First, he intones his introduction with the obligatory inscription found on the base of the Statue of Liberty. You know, the guilt-inducing bit we always hear quoted right before someone proposes some mass immigration nonsense: “Give me your tired, your poor, your huddled masses yearning to breathe free. The wretched refuse of your teeming shore. Send these, the homeless, tempest-tost to me, I lift my lamp beside the golden door!”
Let’s get one thing straight: this poem on the Statue of Liberty is not a law, it is not in the Constitution or the Declaration of Independence and it is not a national mission statement. It has never even been given the force of a law by the 9th Circuit Court of Appeals. It is a damn poem, written by a private citizen for fund raising purposes and put on the Statue in a feel-good moment of nostalgia well after the Statue was erected. Using it as a guiding policy for our current political debate makes about as much sense as referring to Michael Jackson’s “We Are the World” during a debate over the United Nations.
Also, while I’m on the subject, the Statue of Liberty does not celebrate immigration. That is revisionist crap. It was a kind, but unsolicited, gift from the French and celebrates Americans’ new freedoms, acquired after we took our independence from England. So in that respect, it celebrates the fact that we got our own borders.
It became a symbol for immigrants because it was the most impressive landmark many saw as they arrived in America via Ellis Island. And Ellis Island was a screening center for aspiring legal immigrants. Those not qualifying for admission into America were forcibly detained there until they could be forcibly deported. That’s why they chose an island on which to build the screening center –so that those who were told “NO, you may not enter our country” could not just run off and get a job for Tyson Chicken or, worse yet, run around spreading typhoid or syphilis or Marxism.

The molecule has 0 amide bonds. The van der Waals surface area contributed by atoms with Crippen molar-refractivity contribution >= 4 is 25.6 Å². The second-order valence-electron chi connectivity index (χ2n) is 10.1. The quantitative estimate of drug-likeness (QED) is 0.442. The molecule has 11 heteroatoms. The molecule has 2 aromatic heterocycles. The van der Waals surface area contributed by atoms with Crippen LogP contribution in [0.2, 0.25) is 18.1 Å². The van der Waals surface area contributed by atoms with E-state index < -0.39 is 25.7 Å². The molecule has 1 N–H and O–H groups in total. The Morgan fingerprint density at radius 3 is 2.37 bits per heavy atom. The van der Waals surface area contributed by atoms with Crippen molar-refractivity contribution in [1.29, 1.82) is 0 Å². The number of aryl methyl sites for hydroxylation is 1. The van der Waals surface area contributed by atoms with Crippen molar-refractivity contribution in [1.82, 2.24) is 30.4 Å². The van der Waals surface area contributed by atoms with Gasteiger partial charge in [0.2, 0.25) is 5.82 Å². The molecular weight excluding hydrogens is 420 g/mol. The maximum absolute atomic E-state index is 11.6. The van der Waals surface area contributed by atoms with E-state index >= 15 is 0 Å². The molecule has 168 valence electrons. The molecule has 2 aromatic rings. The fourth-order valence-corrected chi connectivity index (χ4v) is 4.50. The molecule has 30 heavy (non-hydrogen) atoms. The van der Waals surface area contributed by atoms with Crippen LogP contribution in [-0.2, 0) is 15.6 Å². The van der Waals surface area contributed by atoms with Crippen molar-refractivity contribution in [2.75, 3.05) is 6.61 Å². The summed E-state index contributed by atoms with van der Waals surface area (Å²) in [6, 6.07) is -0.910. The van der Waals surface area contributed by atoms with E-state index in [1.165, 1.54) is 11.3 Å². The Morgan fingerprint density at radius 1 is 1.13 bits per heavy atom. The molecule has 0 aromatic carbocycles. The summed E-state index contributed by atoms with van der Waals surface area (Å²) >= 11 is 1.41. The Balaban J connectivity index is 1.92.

So if you want to make the Statue of Liberty a symbol for our true tradition of immigration, then perhaps it should read:
“Give me your qualified, healthy, and law-abiding newcomers in the numbers and occupational specialties I find most useful for the economic and demographic needs of the United States at this moment in history, and the rest of you can go someplace else. Good luck in Canada.”
Please note that the above inspirational poem carries the same legal weight as the drippy, dreamy, internal propaganda gag-fest that is actually on the Statue which celebrates our borders and island detention facility. So let my poem guide national policy too.
Well, now that that is properly reclaimed for history. Let’s move on to the final sidebar: Rep. Pence’s claim that his proposal represents “the rational middle ground” — an open-border Bushism that Pence uses nine times in his sales pitch, apparently in an effort to convince someone, possibly himself. The middle ground is no more inherently rational than any other position in a debate. If I think that 2+2=4 and Ted Kennedy thinks 2+2=6 (Big Dig Math), the middle ground would be to declare that 2+2=5. But the rational thing to do is to stay true to the facts. That’s the beauty of being correct — as opposed to being a moderate.
The current debate over what to do with immigration criminals is a similar binary situation. We are either going to make them legal or we are not. Any plan in which they are made legal, whether they travel home with a guarantee of readmission or pay a fee or do a little dance, is an amnesty. The details just amount to haggling over price. No immigration limit will be obeyed, no law will be feared, no guest worker will be temporary, no expired visa will be respected, and no end to this debate will occur until we resolve to begin deporting those that are not supposed to be here — just like we did at Ellis Island, our beloved fortified island detention facility. That is not to say we have to have “mass deportations” over one long weekend. We can take our time and do it gradually.
But it has to be done. A reluctance to deport is what created our current massive problem and what drives otherwise intelligent and admirable men like Representative Mike Pence to come up with impractical and tortured amnesty-for-tourism schemes in search of an irrational middle ground that avoids the unpleasant necessity of deportation.